By Nadia Dalimonte
Ariana DeBose and Jo Ellen Pellman in The Prom (2020)
Ryan Murphy’s The Prom, adapted from the Broadway musical of the same name, is full of energy and has a heartfelt story. Sporadically endearing and fun moments show promise for what could have been the case as a whole. The gorgeous set design, glittery costumes, and some lovely performances from an all-star cast (Meryl Streep and Keegan-Michael Key especially) shine bright. Newcomer Jo Ellen Pellman and co-star Ariana DeBose are so charming to watch. At the core of this narrative, there are great essential messages of acceptance and finding your light. But the end result of The Prom doesn’t sparkle enough to maintain its lengthy runtime. Mostly forgettable musical numbers and an unfortunate casting decision distract from the resonating heart of the story.
The story follows a group of former Broadway stars who have lost their glitter, putting them in a professional rut. After receiving particularly harsh feedback from an Eleanor Roosevelt-inspired show that flops, Dee Dee Allen (Meryl Streep) and Barry Glickman (James Corden) wallow in defeat. They confide in fellow former stars around them, namely chorus girl Angie Dickinson (Nicole Kidman) and child actor/bartender Trent Oliver (Andrew Rannells). The glitter is fading; entering crisis mode, they desperately crave good PR that will wash them clean and get them back into good graces with the public again. Angie, wistful for Chicago’s leading role of Roxie Hart, suggests they need a cause to support. But their celebrity activism doesn’t go according to plan.
The film opens with PTA head Mrs. Greene (Kerry Washington) leading a ban on gay couples attending a high school prom in Indiana. News reaches the stars, and after a few Twitter scrolls, they find a headline about a high school girl named Emma (Jo Ellen Pellman) whose prom gets cancelled because she wants to take her girlfriend Alyssa (Ariana DeBose) as her date. Desperate to boost their public image and save the day, the starry troupe show up at the Indiana high school in support of Emma. Unbeknownst to them, Emma needs to tell her story in her own time, in her own way. Emma doesn’t wish to be a scapegoat, or a martyr, or a cautionary tale. She just wants to dance with her girlfriend at prom. Jo Ellen Pellman is a shining star; she’s a joy to watch and gives a resonating performance. She also shares delightful chemistry with Ariana DeBose, whose character is feeling the pressure and not ready to come out to her mother. It would have been great to see both characters explored in even greater detail as individuals and as a couple. Instead a lot of the focus is pulled back towards character arcs of the self-obsessed theater troupe, which has its pros and cons.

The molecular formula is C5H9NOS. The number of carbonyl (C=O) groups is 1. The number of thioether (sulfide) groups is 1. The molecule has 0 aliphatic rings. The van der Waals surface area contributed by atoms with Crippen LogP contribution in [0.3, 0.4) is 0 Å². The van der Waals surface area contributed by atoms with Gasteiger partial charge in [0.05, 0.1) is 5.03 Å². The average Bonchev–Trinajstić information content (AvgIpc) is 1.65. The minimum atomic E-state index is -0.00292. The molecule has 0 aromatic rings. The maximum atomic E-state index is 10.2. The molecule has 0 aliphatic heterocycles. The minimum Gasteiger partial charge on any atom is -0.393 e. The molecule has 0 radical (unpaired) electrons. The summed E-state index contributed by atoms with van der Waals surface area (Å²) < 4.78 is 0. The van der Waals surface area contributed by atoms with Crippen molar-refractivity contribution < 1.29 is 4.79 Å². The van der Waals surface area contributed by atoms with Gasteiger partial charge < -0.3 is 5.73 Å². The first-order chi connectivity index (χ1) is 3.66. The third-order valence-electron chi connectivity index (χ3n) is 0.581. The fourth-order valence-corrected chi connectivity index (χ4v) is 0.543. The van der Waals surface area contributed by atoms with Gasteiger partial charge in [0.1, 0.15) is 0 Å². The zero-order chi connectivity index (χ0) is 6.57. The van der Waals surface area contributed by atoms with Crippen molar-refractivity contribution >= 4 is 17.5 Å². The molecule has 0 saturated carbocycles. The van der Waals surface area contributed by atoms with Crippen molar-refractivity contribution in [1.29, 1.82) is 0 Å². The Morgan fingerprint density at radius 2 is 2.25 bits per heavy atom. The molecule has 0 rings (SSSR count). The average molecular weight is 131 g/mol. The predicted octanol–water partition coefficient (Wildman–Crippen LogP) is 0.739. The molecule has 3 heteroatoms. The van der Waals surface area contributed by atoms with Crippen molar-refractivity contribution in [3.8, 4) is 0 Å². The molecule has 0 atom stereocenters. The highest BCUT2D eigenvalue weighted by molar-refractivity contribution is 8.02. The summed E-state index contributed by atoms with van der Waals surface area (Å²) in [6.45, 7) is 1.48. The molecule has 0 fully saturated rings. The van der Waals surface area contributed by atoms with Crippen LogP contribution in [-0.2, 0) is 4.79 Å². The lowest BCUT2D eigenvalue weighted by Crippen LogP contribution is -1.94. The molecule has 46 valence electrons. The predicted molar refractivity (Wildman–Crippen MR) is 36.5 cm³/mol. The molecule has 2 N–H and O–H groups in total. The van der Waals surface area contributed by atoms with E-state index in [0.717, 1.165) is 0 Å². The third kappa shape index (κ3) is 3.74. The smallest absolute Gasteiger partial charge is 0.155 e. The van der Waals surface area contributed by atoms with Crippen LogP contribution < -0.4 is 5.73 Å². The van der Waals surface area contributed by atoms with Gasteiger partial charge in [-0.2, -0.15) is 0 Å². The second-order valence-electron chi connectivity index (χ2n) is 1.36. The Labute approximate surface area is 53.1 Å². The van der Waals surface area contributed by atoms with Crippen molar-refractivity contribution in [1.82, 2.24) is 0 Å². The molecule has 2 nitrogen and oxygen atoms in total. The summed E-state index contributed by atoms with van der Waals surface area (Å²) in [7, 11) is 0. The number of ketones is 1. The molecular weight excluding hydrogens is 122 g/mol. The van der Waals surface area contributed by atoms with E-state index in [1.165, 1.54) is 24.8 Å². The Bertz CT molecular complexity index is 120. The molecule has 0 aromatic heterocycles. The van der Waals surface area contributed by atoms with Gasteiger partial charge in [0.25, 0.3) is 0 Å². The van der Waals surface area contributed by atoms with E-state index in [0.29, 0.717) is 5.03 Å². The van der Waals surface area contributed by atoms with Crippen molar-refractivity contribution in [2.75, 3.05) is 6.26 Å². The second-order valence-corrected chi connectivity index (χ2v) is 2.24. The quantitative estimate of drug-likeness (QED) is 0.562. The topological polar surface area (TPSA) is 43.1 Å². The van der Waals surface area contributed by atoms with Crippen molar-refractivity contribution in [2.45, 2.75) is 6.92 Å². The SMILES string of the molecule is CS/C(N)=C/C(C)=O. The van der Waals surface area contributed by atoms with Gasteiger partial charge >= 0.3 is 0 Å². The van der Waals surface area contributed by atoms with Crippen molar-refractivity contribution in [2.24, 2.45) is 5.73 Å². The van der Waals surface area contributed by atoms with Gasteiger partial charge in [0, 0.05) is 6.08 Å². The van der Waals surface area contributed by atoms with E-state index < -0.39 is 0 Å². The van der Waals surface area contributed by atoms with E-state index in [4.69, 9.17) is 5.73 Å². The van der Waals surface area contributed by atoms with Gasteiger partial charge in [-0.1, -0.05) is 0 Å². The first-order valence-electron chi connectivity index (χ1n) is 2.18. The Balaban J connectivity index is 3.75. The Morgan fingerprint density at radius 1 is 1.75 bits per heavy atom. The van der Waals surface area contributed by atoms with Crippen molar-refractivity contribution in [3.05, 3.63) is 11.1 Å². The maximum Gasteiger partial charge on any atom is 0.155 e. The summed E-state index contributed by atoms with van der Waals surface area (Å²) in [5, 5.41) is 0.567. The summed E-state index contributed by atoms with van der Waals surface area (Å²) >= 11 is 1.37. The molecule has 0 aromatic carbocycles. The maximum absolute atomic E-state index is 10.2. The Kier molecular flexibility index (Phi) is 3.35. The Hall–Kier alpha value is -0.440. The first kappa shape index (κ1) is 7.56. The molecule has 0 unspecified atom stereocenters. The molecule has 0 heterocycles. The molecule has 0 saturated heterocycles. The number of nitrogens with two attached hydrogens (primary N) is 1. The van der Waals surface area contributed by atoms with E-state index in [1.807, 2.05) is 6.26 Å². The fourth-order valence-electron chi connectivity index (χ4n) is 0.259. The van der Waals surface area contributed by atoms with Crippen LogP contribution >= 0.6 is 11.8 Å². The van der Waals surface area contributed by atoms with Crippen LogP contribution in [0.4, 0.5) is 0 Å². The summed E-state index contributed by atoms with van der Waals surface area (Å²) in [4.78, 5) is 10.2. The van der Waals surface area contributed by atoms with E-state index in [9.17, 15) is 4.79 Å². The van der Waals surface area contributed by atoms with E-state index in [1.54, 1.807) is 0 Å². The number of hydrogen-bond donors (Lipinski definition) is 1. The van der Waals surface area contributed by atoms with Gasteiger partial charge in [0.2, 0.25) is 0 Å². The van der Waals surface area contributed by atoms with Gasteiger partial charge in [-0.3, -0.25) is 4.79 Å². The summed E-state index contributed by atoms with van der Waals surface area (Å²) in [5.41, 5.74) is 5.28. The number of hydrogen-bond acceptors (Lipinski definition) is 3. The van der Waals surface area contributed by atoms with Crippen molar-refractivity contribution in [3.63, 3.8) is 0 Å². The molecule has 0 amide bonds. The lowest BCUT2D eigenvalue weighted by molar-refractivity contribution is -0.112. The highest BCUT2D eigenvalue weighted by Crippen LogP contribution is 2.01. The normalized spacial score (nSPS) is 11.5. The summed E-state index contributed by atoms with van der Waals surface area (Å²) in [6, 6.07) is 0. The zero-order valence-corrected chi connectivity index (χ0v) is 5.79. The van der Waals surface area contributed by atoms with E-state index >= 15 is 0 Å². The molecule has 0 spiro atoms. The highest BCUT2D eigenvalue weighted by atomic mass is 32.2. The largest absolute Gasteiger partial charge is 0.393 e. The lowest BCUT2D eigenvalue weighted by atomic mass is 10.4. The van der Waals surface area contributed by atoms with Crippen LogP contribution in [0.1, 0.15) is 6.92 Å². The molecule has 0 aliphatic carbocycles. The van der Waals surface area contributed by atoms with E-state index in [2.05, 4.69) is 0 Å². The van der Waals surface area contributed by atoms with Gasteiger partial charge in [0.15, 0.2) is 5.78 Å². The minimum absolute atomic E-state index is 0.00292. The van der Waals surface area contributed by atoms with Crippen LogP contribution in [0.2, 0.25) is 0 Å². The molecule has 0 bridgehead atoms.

The troupe’s Indiana visit proves to be much more personal than they anticipated. Broadway star Dee Dee’s self-centered personality is challenged when she meets high school principal Tom Hawkins (Keegan-Michael Key), a passionate theatergoer enamored with her work. Dee Dee’s performances are an escape that help Tom heal. His pure love and admiration for her stage persona is put to the test the more they get to know each other. Their bond is incredibly endearing to watch unfold, in large part thanks to great performances by Meryl Streep and Keegan-Michael Key. They have lovely chemistry and the film soars up a notch whenever they appear on screen. In addition to sharing a charming bond with Key, Streep brings expected pathos and has fun with her musical numbers, particularly a great solo early on. Key also has a great number that speaks to the healing power of entertainment and particularly theater.
The rest of the cast are mostly fun but a bit wasted, particularly Nicole Kidman who shines brilliantly in every single brief moment but doesn’t have much to do apart from a fun little zazz number with Pellman’s character. It’s one of the few memorable numbers in the film. Andrew Rannells and Kerry Washington are good with the material given. The most unfortunate piece of acting comes from James Corden, who evidently tries hard but misses. Considering his character’s emotional journey and increasing screen time, his miscast performance takes center stage and brings down the energy of an otherwise fine film that works to celebrate an essential message.